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The Woman on the Beach (1947)

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A Coast Guardsman suffering from Post-Traumatic Stress becomes involved with a beautiful and enigmatic seductress married to a blind painter.



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Title: The Woman on the Beach (1947)

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Complete credited cast:
Nan Leslie ...
Walter Sande ...
Otto Wernecke
Mrs. Wernecke
Glen Vernon ...
Kirk (as Glenn Vernon)
Frank Darien ...
Jay Norris ...


Scott, a troubled Coast Guardsman assigned to a fog-bound station on a remote stretch of beach, suffers from Post Traumatic Stress when he survives a mine explosion that sinks his ship. Although he is engaged to a beautiful young woman who loves him, he becomes involved with an enigmatic femme fatale whom he meets near the beached wreckage of a torpedoed ship. She is married to a renowned painter who was blinded in a traumatic, but mysterious incident, details of which are very hazy. Although they only live in a small cottage, the couple have an ambivalent relationship especially in regards to his priceless cache of unsold paintings, a relationship that evolves into a romantic triangle as Scott falls under her seductive spell. Written by

Plot Summary | Plot Synopsis


Go ahead and say it...I'm no good!


Approved | See all certifications »




Release Date:

2 June 1947 (USA)  »

Also Known As:

Desirable Woman  »

Company Credits

Production Co:

Show detailed on  »

Technical Specs


Sound Mix:

(RCA Sound System)

Aspect Ratio:

1.37 : 1
See  »

Did You Know?


Peggy says her husband's "optic nerve was cut," which is why he's blind. But although she refers to the optic nerve in the singular, people have two optic nerves, one for each eye. See more »


Scott: [Admiring the paintings] These must be worth a fortune now that you're...
[Scott hesitates to say 'blind.']
Tod: Since you're convinced I'm blind, go ahead... say it, but you're right. Now that I can't paint anymore, this stuff of mine gets more valuable every day. There's an old saying in my trade: a man never gets rich until he's dead. I assure you a blind painter's just the same as a dead man.
See more »

Crazy Credits

During the opening credits, the waves wash away one set of names before the next set is displayed. See more »


Featured in Val Lewton: The Man in the Shadows (2007) See more »

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User Reviews

Even hacked down, Renoir's haunting noir falls just short of a masterpiece
2 September 2002 | by (Western New York) – See all my reviews

Auteur of one of the supremely great works of world cinema, La Regle du jeu (Rules of the Game), Jean Renoir, like so many other European masters, found less than a stellar career in Hollywood. Though several of his French films were remade as American noirs, he directed but one installment of the cycle himself: The Woman on the Beach. And, though routinely butchered by the studio before release, the movie soon establishes itself as something quite out of the ordinary – in fact, something close to extraordinary.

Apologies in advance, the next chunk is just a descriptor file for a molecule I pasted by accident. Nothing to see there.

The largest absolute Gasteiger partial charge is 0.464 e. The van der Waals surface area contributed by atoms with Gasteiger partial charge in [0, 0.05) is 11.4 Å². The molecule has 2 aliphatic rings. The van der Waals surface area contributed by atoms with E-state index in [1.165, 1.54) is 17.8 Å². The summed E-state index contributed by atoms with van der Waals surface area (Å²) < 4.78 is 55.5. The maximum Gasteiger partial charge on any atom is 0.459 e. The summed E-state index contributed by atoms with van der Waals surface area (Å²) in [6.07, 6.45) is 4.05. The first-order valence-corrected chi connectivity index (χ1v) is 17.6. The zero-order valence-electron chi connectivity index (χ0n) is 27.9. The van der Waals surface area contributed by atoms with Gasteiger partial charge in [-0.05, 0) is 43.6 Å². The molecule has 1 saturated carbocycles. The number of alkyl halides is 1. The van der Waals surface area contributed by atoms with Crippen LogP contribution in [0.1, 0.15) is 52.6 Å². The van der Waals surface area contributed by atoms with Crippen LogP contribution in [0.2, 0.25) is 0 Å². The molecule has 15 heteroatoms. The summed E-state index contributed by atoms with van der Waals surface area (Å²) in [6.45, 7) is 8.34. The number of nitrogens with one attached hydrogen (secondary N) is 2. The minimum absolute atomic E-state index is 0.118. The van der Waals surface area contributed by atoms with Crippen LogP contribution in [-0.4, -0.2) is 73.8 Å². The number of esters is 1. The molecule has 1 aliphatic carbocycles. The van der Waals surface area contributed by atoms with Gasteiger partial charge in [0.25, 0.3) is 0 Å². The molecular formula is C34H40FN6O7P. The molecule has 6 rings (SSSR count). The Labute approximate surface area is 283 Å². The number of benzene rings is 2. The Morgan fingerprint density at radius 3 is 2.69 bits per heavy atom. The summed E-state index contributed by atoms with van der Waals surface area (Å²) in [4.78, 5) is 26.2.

After recuperation from physical and psychological trauma during the war, Robert Ryan finds himself stationed at a sleepy Coast Guard outpost on the California coast. He's restless and diffident about his upcoming marriage to a local girl. One day on the fog-shrouded strand he encounters a beautiful woman (Joan Bennett) gathering driftwood. He walks her back to her beach shack where a two-edged friction starts to develop. Suddenly in walks her husband (Charles Bickford), who was blinded by Bennett in a drunken accident years before; though no longer able to work, he's still reckoned the greatest painter in the world. (Renoir's father, of course, was the impressionist painter Auguste Renoir.)

Ostensibly glad to have a guest, Bickford insists on Ryan's promising a return visit. But as the flickers of attraction he feels toward Bennett kindle into lust, Ryan begins to wonder if Bickford is really blind, or as blind as he claims; he also starts to chafe at being drawn into the murky and perverse games the couple seems to enjoy playing. Determined to prove once and for all that Bickford is sighted, he one day leads him nearer and nearer the edge of a bluff....

Like Fritz Lang's Clash by Night (which also starred Ryan), The Woman on the Beach deserves its noir label more from disturbing mood and freighted ambiguity than from its storyline (it's by no means a conventional suspense drama). He inspires his principal cast to superlative performances, especially Bickford (in a role reminiscent of Nabokov's Laughter in the Dark). Bennett, one of the early icons of the noir cycle, attracted the attention of two other illustrious European movie-makers, Lang and Max Ophuls. But Renoir may have directed her in the finest work of her career as this self-described "tramp" embroiled in a marriage kept together by hate as much as love. And there's Ryan's signature blend of short-sightedness and roiling anger, which he has done elsewhere, but nobody save maybe Brando did more convincingly.

The unusual score, too – by the German Communist `serious' composer Hanns Eisler – betokens that this production's ambitions are very high indeed. If The Woman on the Beach falls just short of `masterpiece' status, blame must fall on RKO for meddling with what Renoir delivered, fretful that situations and innuendos that Europeans regularly took in their stride might be too naughty for Americans – those Americans who had, after all, just fought and won a war. Even hacked down to a measly 71 minutes, Renoir's vision keeps its haunting, incantatory power.

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